The Financial Action Task Force (FATF) today released the outcomes of its recent FATF Plenary, the last under Chinese presidency, which was held virtually from 24 to 27 June 2020.
This includes a status update on its two virtual asset-focused strategic initiatives: the 12-month review conclusion for virtual asset service providers (VASP) regulation (the so-called “Travel Rule”) and a G20 report on stablecoins.
Most importantly, the FATF will continue its enhanced monitoring of virtual assets and VASPs by conducting a second 12-month review in June 2021, and assess whether the FATF Standards need to be further updated.
The FATF’s latest publication also details the outcomes derived from the plenary’s discussion of the 12-Month Review on the Travel Rule, as well as the new key priority of its new German president to utilize technology that can digitally transform its anti-money laundering and counter-terrorism funding (AML/CFT) efforts.
The year-long review process, kickstarted in June 2019, undertook to monitor how its 200+ affiliated member countries and their domestic virtual asset service providers (VASPs) respond to the FATF’s updated June 2019 guidances on virtual assets.
Earlier, on 16 June, the FATF Contact Group, a consortium of regulatory and technical exports established by the FATF, discussed the current state of the industry’s response and technical solutions available to VASPs.
The FATF’s official 12-month Review will be published in early July 2020.
FATF June 2020 Plenary Outcomes on Virtual Assets
In its FATF June Plenary 2020 report, published on 30 June 2020, the FATF shared the following outcomes on virtual asset regulation:
Strategic Initiative 1: Mitigating the ML/TF risks of virtual assets
The report notes that both the public and private sectors as a whole have made progress in implementing the revised FATF Standards to reduce the risk of money laundering (ML) and terrorism funding (TF).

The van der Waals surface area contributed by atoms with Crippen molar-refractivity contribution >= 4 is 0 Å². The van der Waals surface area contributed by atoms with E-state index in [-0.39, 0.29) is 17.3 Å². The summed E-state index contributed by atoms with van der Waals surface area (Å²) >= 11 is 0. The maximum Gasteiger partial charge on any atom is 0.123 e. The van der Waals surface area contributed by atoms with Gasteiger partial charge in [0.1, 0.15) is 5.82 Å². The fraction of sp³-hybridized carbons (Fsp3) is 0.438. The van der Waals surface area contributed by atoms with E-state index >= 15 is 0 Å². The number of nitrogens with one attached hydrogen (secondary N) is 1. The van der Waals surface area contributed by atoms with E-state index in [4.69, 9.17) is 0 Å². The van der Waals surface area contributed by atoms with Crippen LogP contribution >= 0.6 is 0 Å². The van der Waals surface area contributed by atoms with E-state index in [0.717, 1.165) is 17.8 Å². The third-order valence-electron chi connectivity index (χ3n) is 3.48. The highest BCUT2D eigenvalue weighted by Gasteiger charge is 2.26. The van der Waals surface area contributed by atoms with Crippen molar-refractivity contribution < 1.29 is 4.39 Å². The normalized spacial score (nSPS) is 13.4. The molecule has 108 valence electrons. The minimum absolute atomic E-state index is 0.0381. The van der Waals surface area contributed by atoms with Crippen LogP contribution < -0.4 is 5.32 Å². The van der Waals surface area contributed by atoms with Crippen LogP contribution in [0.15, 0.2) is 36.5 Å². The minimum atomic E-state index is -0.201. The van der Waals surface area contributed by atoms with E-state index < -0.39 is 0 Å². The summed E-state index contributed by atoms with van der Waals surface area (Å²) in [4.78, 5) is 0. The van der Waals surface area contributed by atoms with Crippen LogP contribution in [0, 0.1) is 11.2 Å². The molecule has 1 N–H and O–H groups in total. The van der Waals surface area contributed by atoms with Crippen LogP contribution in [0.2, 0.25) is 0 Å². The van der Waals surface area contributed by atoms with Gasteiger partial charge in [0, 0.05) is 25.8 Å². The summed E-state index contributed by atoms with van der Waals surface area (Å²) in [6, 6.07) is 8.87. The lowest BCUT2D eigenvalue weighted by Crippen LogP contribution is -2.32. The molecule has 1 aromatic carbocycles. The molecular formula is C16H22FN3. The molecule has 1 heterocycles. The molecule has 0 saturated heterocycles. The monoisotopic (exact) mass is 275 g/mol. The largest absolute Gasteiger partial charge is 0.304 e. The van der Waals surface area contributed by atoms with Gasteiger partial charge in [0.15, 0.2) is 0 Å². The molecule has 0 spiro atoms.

New 12-month review to run till June 2021
The FATF will continue to strengthen its oversight by conducting a second 12-month review of countries’ Travel Rule frameworks in June 2021. This will also assess the need for further updates to its standards.
In the interim 12 months, FATF will continue to work with the private sector to foster a bettering understanding of the ML/TF risks associated with the use of virtual assets.
This will include publishing “red flag indicators” and case studies by October 2021, including the creation of a global standard for the management of these assets.
The Task Force will publish its 12-Month Review of the Revised FATF Standards on Virtual Assets/VASPs report on its website in early July 2020.
Strategic Initiative 2: FATF’s G20 Report on ‘Stablecoins’
In October 2019, the G20 asked the FATF to investigate AML and CFT issues related to so-called “stablecoins” with mass adoption potential. The plenary has ratified the FATF’s G20 report on this matter and it will be used to enhance similar work by the International Monetary Fund (IMF) and others.
The FATF G20 Stablecoin Report, to be published in early July, confirms that the FATF Standards “clearly apply to so-called stablecoins and that no further amendments to the Standards are required at this time.”
As this is a rapidly changing field, the report recognizes the importance of continuing to track money laundering and terrorism funding risks, such as anonymous P2P transactions via unhosted wallets.
Four other monitoring points will be included, such as whether the FATF Standards will need to be further updated and further guidances for jurisdictions developed.
The FATF presidency of China’s Xiangmin Liu has now officially concluded. He will be succeeded by new president Marcus Pleyer, who will be FATF president for a 2 year period that commenced on 1 July 2020.
A key priority under the German presidency will be to “harness the potential of technology for the digital transformation of AML/CFT.”
Mr. Pleyer’s other key priorities will be to negate the challenges created by COVID-19 and continue with the Strategic Review and strengthening of FATF’s global network.
The FATF report also credited the FATF Contact Group for its efforts. The group was established last year to facilitate enhanced communication between regulators, technical and regulatory experts, and the crypto-asset industry on particularly the FATF Recommendation 16 on Wire Transfers’ “Travel Rule” update.
The Contact Group further monitored crypto industry-led efforts to enhance compliance with the FATF Standards and protect the global financial system from illicit activity.
The FATF’s post-Plenary report provides little to no real surprises for crypto industry insiders, and a continuation of its 12-month review process was widely expected.
It should be encouraging to the crypto industry and VASPs in particular that the FATF is taking a consistent approach to regulating virtual assets in the new decade and willing to allow the industry to iterate on solutions and frameworks in order to deal with issues like the “sunrise problem”.